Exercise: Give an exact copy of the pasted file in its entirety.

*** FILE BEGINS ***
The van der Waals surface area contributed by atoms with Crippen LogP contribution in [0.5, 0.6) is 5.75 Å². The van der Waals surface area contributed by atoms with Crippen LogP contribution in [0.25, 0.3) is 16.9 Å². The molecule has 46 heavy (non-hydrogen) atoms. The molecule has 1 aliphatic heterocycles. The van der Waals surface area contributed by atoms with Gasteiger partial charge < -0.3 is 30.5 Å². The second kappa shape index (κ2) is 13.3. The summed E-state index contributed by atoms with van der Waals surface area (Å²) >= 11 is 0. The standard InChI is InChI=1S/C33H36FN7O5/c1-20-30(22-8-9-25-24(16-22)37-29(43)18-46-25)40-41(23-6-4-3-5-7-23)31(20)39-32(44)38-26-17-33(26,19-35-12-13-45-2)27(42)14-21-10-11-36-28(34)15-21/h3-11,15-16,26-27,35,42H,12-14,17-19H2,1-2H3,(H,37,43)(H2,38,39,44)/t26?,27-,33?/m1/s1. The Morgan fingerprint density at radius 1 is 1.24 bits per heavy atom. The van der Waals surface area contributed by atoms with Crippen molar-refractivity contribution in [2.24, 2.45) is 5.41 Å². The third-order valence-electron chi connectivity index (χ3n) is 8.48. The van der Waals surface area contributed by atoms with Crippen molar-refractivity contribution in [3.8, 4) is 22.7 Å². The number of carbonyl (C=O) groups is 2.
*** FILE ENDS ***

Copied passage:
The van der Waals surface area contributed by atoms with Crippen LogP contribution in [0.5, 0.6) is 5.75 Å². The van der Waals surface area contributed by atoms with Crippen LogP contribution in [0.25, 0.3) is 16.9 Å². The molecule has 46 heavy (non-hydrogen) atoms. The molecule has 1 aliphatic heterocycles. The van der Waals surface area contributed by atoms with Gasteiger partial charge < -0.3 is 30.5 Å². The second kappa shape index (κ2) is 13.3. The summed E-state index contributed by atoms with van der Waals surface area (Å²) >= 11 is 0. The standard InChI is InChI=1S/C33H36FN7O5/c1-20-30(22-8-9-25-24(16-22)37-29(43)18-46-25)40-41(23-6-4-3-5-7-23)31(20)39-32(44)38-26-17-33(26,19-35-12-13-45-2)27(42)14-21-10-11-36-28(34)15-21/h3-11,15-16,26-27,35,42H,12-14,17-19H2,1-2H3,(H,37,43)(H2,38,39,44)/t26?,27-,33?/m1/s1. The Morgan fingerprint density at radius 1 is 1.24 bits per heavy atom. The van der Waals surface area contributed by atoms with Crippen molar-refractivity contribution in [2.24, 2.45) is 5.41 Å². The third-order valence-electron chi connectivity index (χ3n) is 8.48. The van der Waals surface area contributed by atoms with Crippen molar-refractivity contribution in [3.8, 4) is 22.7 Å². The number of carbonyl (C=O) groups is 2.